Wow. For all my many years of waxing and waning Rush fandom, including having played several of their songs on the bass myself in a band a few years back, I never knew this about one of their oddest songs, the instrumental track “YYZ.”

Yes, of course I know YYZ is the code for the Toronto airport. But what I never realized, even as I was playing that rhythm, is that the opening of the song spells “YYZ” in Morse Code!

(I must admit I have some misgivings about saying I never realized it. I vaguely recall that as my bandmates and I were working the song out — from memory, not a recording — I was convinced that the last part of long beats was 5 and not 4, but the other guys might have used the Morse Code argument to prove me wrong. In fact, even tonight as I read about this and played the song in my head, I was still thinking it was 5, and, in my usual cocksure way, thinking “these websites have it wrong!” or “the band messed up the ‘Z’!” But then I actually listened to the song and realized it’s 4. Then I assumed the band I was in must have played it wrong, since I was so sure it was 5. So I listened to our recording of it and sure enough it was 4 there too! I guess the only thing that proves is that once again, it’s a bad idea for me to stay up too late on a Saturday night surfing the web.)

Here’s some more on the matter…

While I’m on the subject of Rush, I quickly googled (yes, it’s officially lowercase now, much to Google‘s chagrin) and was surprised to discover that, apparently, my high school friends and I are the only ones in the entire wired world who ever thought the band’s self-titled debut album cover looks more like it says RLISH than RUSH.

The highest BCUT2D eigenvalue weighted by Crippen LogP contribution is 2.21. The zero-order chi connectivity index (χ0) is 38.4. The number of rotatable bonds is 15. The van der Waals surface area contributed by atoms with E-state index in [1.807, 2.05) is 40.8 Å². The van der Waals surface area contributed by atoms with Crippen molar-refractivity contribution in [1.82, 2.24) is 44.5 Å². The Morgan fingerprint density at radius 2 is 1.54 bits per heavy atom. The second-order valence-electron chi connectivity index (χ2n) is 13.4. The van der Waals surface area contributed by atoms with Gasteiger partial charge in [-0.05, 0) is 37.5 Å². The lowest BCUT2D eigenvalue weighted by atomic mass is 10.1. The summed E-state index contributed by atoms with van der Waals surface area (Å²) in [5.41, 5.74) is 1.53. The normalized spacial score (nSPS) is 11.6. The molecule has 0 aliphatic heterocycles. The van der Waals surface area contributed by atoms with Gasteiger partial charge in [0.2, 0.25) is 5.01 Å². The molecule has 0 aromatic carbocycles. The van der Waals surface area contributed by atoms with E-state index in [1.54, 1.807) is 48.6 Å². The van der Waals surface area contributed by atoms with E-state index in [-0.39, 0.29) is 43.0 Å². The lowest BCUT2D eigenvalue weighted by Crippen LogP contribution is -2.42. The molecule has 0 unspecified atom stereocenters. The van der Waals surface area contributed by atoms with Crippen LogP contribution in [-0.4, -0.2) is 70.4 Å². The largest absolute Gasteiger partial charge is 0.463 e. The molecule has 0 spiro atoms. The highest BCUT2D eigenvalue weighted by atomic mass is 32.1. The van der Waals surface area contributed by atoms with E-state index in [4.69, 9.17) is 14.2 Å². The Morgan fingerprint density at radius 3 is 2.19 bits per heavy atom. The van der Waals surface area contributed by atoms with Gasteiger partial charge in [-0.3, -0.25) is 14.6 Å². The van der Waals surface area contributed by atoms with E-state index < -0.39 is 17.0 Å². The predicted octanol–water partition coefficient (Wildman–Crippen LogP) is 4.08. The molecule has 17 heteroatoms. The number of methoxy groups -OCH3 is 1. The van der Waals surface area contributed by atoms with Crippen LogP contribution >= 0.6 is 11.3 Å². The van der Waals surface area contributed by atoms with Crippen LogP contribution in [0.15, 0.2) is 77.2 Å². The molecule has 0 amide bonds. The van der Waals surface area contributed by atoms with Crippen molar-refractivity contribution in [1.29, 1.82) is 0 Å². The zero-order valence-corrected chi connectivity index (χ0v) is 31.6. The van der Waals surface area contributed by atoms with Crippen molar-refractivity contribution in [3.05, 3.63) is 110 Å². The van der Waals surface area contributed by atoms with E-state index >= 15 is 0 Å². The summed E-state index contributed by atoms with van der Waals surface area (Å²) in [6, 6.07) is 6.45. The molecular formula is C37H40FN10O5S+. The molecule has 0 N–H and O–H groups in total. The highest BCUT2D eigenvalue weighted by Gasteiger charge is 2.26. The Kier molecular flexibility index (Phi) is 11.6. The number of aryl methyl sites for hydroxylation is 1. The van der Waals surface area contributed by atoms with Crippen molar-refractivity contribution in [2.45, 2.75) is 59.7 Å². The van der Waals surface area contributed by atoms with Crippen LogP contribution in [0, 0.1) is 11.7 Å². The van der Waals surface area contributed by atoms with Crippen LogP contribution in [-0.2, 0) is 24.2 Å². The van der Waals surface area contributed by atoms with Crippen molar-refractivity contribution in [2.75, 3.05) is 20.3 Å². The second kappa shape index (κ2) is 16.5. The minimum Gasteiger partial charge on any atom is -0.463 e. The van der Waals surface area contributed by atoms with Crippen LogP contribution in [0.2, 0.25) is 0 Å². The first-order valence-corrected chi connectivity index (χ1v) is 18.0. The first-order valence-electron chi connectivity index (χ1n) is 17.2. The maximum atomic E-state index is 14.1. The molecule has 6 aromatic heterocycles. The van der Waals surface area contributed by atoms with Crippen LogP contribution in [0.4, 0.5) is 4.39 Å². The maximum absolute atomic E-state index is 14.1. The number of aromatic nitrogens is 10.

Still got the fever…

I was perusing some of the older articles on my site today, such as the one about Bucker and Garcia. For those of you who don’t remember B&G (or, shame on you, were too young to experience them), they’re the one-hit wonders behind everyone’s favorite video game themed song, “Pac-Man Fever.”

Well, as we can see from this video, they’ve still got the fever.

It clearly is a home video, apparently shot in the home music room of either Buckner or Garcia (although I notice that the plaque on the gold record says “Presented to Mike Stewart). Our heroes are set up with a pair of microphones and appear to be performing the song. Buckner (I’ll assume top billing means he’s the lead singer) most definitely is singing live, but the backing music sounds suspiciously canned, despite Garcia’s keyboard (and miraculously chorus-like backing vocals).

I got suspicious when I realized Garcia was lip-syncing the backing vocals even though Buckner was really singing, and when the guitar solo appeared, note-for-note and bend-for-bend consistent with the original that’s permanently etched into my brain from the 8 billion times I listened to the song in 1983 alone, I finally realized what was going on…

You see, it was fairly common for singles released by Columbia Records at the time to include an instrumental version of the song on the flip side. And that is what was playing in Buckner’s spare bedroom. He was doing karaoke to his own song.